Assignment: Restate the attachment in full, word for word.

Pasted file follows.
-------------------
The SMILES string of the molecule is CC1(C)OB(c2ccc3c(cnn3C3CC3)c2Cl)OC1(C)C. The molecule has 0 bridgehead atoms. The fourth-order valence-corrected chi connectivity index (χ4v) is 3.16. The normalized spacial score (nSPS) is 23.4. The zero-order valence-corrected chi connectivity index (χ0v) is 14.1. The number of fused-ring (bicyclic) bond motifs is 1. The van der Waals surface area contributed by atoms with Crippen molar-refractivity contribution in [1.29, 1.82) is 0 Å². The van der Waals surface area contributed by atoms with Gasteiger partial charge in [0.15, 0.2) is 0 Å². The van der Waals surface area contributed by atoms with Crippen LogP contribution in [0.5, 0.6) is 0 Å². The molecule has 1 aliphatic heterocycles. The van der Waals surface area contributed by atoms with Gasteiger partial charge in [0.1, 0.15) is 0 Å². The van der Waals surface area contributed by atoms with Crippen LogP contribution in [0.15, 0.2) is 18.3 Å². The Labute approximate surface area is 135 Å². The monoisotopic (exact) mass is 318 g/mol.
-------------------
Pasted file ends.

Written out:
The SMILES string of the molecule is CC1(C)OB(c2ccc3c(cnn3C3CC3)c2Cl)OC1(C)C. The molecule has 0 bridgehead atoms. The fourth-order valence-corrected chi connectivity index (χ4v) is 3.16. The normalized spacial score (nSPS) is 23.4. The zero-order valence-corrected chi connectivity index (χ0v) is 14.1. The number of fused-ring (bicyclic) bond motifs is 1. The van der Waals surface area contributed by atoms with Crippen molar-refractivity contribution in [1.29, 1.82) is 0 Å². The van der Waals surface area contributed by atoms with Gasteiger partial charge in [0.15, 0.2) is 0 Å². The van der Waals surface area contributed by atoms with Crippen LogP contribution in [0.5, 0.6) is 0 Å². The molecule has 1 aliphatic heterocycles. The van der Waals surface area contributed by atoms with Gasteiger partial charge in [0.1, 0.15) is 0 Å². The van der Waals surface area contributed by atoms with Crippen LogP contribution in [0.15, 0.2) is 18.3 Å². The Labute approximate surface area is 135 Å². The monoisotopic (exact) mass is 318 g/mol.